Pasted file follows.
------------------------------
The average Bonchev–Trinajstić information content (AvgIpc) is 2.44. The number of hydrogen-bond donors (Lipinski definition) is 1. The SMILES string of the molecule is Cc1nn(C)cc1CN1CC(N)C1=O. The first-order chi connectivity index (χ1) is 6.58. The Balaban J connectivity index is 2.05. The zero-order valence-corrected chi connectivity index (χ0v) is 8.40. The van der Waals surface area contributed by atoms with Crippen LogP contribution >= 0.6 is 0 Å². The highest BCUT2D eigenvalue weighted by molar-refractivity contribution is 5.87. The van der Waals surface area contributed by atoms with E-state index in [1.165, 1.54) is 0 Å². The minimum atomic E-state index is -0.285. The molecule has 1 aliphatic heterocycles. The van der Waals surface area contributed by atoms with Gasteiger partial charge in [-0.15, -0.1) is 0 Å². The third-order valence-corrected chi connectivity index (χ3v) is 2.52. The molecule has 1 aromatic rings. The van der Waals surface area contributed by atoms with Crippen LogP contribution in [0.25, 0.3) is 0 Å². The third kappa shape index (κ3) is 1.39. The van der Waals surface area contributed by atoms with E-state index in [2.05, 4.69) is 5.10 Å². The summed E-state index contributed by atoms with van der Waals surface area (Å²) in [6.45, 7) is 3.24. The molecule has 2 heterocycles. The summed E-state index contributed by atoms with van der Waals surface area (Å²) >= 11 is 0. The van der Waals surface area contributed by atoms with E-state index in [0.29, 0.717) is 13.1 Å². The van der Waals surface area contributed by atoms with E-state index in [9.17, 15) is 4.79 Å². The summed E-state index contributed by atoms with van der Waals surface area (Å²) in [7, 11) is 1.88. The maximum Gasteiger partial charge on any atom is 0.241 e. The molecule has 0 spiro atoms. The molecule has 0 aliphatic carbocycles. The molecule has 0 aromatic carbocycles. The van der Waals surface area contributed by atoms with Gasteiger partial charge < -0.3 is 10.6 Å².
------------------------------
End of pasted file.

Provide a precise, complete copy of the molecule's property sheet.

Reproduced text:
The average Bonchev–Trinajstić information content (AvgIpc) is 2.44. The number of hydrogen-bond donors (Lipinski definition) is 1. The SMILES string of the molecule is Cc1nn(C)cc1CN1CC(N)C1=O. The first-order chi connectivity index (χ1) is 6.58. The Balaban J connectivity index is 2.05. The zero-order valence-corrected chi connectivity index (χ0v) is 8.40. The van der Waals surface area contributed by atoms with Crippen LogP contribution >= 0.6 is 0 Å². The highest BCUT2D eigenvalue weighted by molar-refractivity contribution is 5.87. The van der Waals surface area contributed by atoms with E-state index in [1.165, 1.54) is 0 Å². The minimum atomic E-state index is -0.285. The molecule has 1 aliphatic heterocycles. The van der Waals surface area contributed by atoms with Gasteiger partial charge in [-0.15, -0.1) is 0 Å². The third-order valence-corrected chi connectivity index (χ3v) is 2.52. The molecule has 1 aromatic rings. The van der Waals surface area contributed by atoms with Crippen LogP contribution in [0.25, 0.3) is 0 Å². The third kappa shape index (κ3) is 1.39. The van der Waals surface area contributed by atoms with E-state index in [2.05, 4.69) is 5.10 Å². The summed E-state index contributed by atoms with van der Waals surface area (Å²) in [6.45, 7) is 3.24. The molecule has 2 heterocycles. The summed E-state index contributed by atoms with van der Waals surface area (Å²) >= 11 is 0. The van der Waals surface area contributed by atoms with E-state index in [0.29, 0.717) is 13.1 Å². The van der Waals surface area contributed by atoms with E-state index in [9.17, 15) is 4.79 Å². The summed E-state index contributed by atoms with van der Waals surface area (Å²) in [7, 11) is 1.88. The maximum Gasteiger partial charge on any atom is 0.241 e. The molecule has 0 spiro atoms. The molecule has 0 aliphatic carbocycles. The molecule has 0 aromatic carbocycles. The van der Waals surface area contributed by atoms with Gasteiger partial charge < -0.3 is 10.6 Å².